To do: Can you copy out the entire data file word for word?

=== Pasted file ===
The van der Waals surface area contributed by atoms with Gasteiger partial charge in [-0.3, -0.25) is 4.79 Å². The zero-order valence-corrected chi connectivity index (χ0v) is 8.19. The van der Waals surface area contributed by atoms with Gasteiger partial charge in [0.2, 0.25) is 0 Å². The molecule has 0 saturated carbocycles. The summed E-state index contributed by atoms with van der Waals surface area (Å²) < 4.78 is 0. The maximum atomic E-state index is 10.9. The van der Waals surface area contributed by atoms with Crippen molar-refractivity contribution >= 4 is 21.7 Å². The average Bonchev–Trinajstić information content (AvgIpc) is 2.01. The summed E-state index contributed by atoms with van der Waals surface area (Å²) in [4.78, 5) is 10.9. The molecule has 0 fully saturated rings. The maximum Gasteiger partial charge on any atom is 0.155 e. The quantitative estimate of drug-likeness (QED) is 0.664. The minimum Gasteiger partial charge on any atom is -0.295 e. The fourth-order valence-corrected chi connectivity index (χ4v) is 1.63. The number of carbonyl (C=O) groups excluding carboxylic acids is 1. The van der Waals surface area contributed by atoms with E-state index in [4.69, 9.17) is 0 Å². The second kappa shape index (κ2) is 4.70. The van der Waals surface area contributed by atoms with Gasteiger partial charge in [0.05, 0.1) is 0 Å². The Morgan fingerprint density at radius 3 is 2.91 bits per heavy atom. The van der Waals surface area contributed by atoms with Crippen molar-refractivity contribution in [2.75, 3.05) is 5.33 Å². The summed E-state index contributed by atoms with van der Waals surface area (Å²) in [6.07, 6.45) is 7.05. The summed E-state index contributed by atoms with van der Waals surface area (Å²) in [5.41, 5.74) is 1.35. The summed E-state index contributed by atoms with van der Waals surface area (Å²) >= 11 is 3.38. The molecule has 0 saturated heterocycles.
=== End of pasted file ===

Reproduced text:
The van der Waals surface area contributed by atoms with Gasteiger partial charge in [-0.3, -0.25) is 4.79 Å². The zero-order valence-corrected chi connectivity index (χ0v) is 8.19. The van der Waals surface area contributed by atoms with Gasteiger partial charge in [0.2, 0.25) is 0 Å². The molecule has 0 saturated carbocycles. The summed E-state index contributed by atoms with van der Waals surface area (Å²) < 4.78 is 0. The maximum atomic E-state index is 10.9. The van der Waals surface area contributed by atoms with Crippen molar-refractivity contribution >= 4 is 21.7 Å². The average Bonchev–Trinajstić information content (AvgIpc) is 2.01. The summed E-state index contributed by atoms with van der Waals surface area (Å²) in [4.78, 5) is 10.9. The molecule has 0 fully saturated rings. The maximum Gasteiger partial charge on any atom is 0.155 e. The quantitative estimate of drug-likeness (QED) is 0.664. The minimum Gasteiger partial charge on any atom is -0.295 e. The fourth-order valence-corrected chi connectivity index (χ4v) is 1.63. The number of carbonyl (C=O) groups excluding carboxylic acids is 1. The van der Waals surface area contributed by atoms with E-state index in [4.69, 9.17) is 0 Å². The second kappa shape index (κ2) is 4.70. The van der Waals surface area contributed by atoms with Gasteiger partial charge in [0.05, 0.1) is 0 Å². The Morgan fingerprint density at radius 3 is 2.91 bits per heavy atom. The van der Waals surface area contributed by atoms with Crippen molar-refractivity contribution in [2.75, 3.05) is 5.33 Å². The summed E-state index contributed by atoms with van der Waals surface area (Å²) in [6.07, 6.45) is 7.05. The summed E-state index contributed by atoms with van der Waals surface area (Å²) in [5.41, 5.74) is 1.35. The summed E-state index contributed by atoms with van der Waals surface area (Å²) >= 11 is 3.38. The molecule has 0 saturated heterocycles.